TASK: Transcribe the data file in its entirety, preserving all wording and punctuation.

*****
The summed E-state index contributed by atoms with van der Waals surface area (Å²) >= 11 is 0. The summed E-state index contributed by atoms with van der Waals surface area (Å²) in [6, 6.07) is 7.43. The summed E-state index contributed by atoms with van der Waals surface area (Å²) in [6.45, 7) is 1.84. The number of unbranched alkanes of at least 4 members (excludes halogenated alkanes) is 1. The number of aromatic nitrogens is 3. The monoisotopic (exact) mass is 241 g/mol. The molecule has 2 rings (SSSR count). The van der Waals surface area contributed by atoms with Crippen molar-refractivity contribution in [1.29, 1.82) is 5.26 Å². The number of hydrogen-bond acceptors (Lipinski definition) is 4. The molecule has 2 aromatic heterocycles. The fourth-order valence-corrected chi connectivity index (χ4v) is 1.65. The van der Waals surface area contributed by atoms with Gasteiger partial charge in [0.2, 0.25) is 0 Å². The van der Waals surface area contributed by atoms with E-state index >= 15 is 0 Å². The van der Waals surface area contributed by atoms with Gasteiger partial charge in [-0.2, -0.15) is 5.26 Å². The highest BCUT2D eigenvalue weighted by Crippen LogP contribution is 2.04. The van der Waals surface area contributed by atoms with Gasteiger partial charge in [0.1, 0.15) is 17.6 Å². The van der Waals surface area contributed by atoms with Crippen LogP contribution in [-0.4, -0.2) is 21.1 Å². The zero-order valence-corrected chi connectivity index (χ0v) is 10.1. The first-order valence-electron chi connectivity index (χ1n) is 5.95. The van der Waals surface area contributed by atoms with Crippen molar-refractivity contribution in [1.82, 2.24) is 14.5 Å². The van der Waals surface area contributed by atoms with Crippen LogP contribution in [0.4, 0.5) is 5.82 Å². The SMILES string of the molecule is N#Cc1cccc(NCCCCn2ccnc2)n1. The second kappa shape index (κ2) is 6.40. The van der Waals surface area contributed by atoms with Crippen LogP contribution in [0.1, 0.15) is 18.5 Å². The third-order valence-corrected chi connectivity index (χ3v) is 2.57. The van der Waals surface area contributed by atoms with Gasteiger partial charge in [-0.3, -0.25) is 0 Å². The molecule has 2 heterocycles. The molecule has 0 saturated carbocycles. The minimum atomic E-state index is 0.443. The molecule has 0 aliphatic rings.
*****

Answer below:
The summed E-state index contributed by atoms with van der Waals surface area (Å²) >= 11 is 0. The summed E-state index contributed by atoms with van der Waals surface area (Å²) in [6, 6.07) is 7.43. The summed E-state index contributed by atoms with van der Waals surface area (Å²) in [6.45, 7) is 1.84. The number of unbranched alkanes of at least 4 members (excludes halogenated alkanes) is 1. The number of aromatic nitrogens is 3. The monoisotopic (exact) mass is 241 g/mol. The molecule has 2 rings (SSSR count). The van der Waals surface area contributed by atoms with Crippen molar-refractivity contribution in [1.29, 1.82) is 5.26 Å². The number of hydrogen-bond acceptors (Lipinski definition) is 4. The molecule has 2 aromatic heterocycles. The fourth-order valence-corrected chi connectivity index (χ4v) is 1.65. The van der Waals surface area contributed by atoms with Gasteiger partial charge in [0.2, 0.25) is 0 Å². The van der Waals surface area contributed by atoms with E-state index >= 15 is 0 Å². The van der Waals surface area contributed by atoms with Gasteiger partial charge in [-0.2, -0.15) is 5.26 Å². The highest BCUT2D eigenvalue weighted by Crippen LogP contribution is 2.04. The van der Waals surface area contributed by atoms with Gasteiger partial charge in [0.1, 0.15) is 17.6 Å². The van der Waals surface area contributed by atoms with Crippen LogP contribution in [-0.4, -0.2) is 21.1 Å². The zero-order valence-corrected chi connectivity index (χ0v) is 10.1. The first-order valence-electron chi connectivity index (χ1n) is 5.95. The van der Waals surface area contributed by atoms with Crippen molar-refractivity contribution in [1.82, 2.24) is 14.5 Å². The van der Waals surface area contributed by atoms with Crippen LogP contribution in [0.4, 0.5) is 5.82 Å². The SMILES string of the molecule is N#Cc1cccc(NCCCCn2ccnc2)n1. The second kappa shape index (κ2) is 6.40. The van der Waals surface area contributed by atoms with Crippen LogP contribution in [0.1, 0.15) is 18.5 Å². The third-order valence-corrected chi connectivity index (χ3v) is 2.57. The van der Waals surface area contributed by atoms with Gasteiger partial charge in [-0.3, -0.25) is 0 Å². The molecule has 2 heterocycles. The molecule has 0 saturated carbocycles. The minimum atomic E-state index is 0.443. The molecule has 0 aliphatic rings.